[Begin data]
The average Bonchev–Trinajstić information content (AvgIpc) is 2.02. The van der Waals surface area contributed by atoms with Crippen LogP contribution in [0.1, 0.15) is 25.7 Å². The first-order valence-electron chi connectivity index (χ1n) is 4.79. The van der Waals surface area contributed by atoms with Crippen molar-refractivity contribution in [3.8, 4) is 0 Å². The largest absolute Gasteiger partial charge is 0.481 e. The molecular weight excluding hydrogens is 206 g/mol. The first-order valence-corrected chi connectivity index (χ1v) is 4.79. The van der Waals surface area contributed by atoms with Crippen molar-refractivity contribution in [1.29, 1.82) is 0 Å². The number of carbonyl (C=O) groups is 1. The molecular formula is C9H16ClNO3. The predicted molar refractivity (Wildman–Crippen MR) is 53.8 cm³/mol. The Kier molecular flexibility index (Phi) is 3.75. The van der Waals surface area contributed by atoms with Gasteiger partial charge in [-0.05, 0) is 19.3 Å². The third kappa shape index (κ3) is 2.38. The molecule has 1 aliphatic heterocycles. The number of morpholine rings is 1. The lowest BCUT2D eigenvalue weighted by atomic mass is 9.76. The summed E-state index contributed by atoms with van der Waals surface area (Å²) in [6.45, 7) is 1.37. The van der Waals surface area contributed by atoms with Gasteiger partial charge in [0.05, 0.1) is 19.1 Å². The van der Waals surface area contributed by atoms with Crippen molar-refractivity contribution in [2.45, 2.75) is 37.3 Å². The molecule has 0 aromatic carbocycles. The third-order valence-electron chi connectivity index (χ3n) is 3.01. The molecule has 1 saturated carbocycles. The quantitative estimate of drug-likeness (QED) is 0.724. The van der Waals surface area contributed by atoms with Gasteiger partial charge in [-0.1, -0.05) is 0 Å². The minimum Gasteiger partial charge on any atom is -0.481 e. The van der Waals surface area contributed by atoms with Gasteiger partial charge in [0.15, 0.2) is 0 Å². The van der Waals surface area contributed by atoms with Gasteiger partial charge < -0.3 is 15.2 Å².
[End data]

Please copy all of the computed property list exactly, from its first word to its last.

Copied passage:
The average Bonchev–Trinajstić information content (AvgIpc) is 2.02. The van der Waals surface area contributed by atoms with Crippen LogP contribution in [0.1, 0.15) is 25.7 Å². The first-order valence-electron chi connectivity index (χ1n) is 4.79. The van der Waals surface area contributed by atoms with Crippen molar-refractivity contribution in [3.8, 4) is 0 Å². The largest absolute Gasteiger partial charge is 0.481 e. The molecular weight excluding hydrogens is 206 g/mol. The first-order valence-corrected chi connectivity index (χ1v) is 4.79. The van der Waals surface area contributed by atoms with Crippen molar-refractivity contribution in [1.29, 1.82) is 0 Å². The number of carbonyl (C=O) groups is 1. The molecular formula is C9H16ClNO3. The predicted molar refractivity (Wildman–Crippen MR) is 53.8 cm³/mol. The Kier molecular flexibility index (Phi) is 3.75. The van der Waals surface area contributed by atoms with Gasteiger partial charge in [-0.05, 0) is 19.3 Å². The third kappa shape index (κ3) is 2.38. The molecule has 1 aliphatic heterocycles. The number of morpholine rings is 1. The lowest BCUT2D eigenvalue weighted by atomic mass is 9.76. The summed E-state index contributed by atoms with van der Waals surface area (Å²) in [6.45, 7) is 1.37. The van der Waals surface area contributed by atoms with Gasteiger partial charge in [0.05, 0.1) is 19.1 Å². The van der Waals surface area contributed by atoms with Crippen molar-refractivity contribution in [2.45, 2.75) is 37.3 Å². The molecule has 0 aromatic carbocycles. The third-order valence-electron chi connectivity index (χ3n) is 3.01. The molecule has 1 saturated carbocycles. The quantitative estimate of drug-likeness (QED) is 0.724. The van der Waals surface area contributed by atoms with Gasteiger partial charge in [-0.1, -0.05) is 0 Å². The minimum Gasteiger partial charge on any atom is -0.481 e. The van der Waals surface area contributed by atoms with Gasteiger partial charge in [0.15, 0.2) is 0 Å². The van der Waals surface area contributed by atoms with Gasteiger partial charge < -0.3 is 15.2 Å².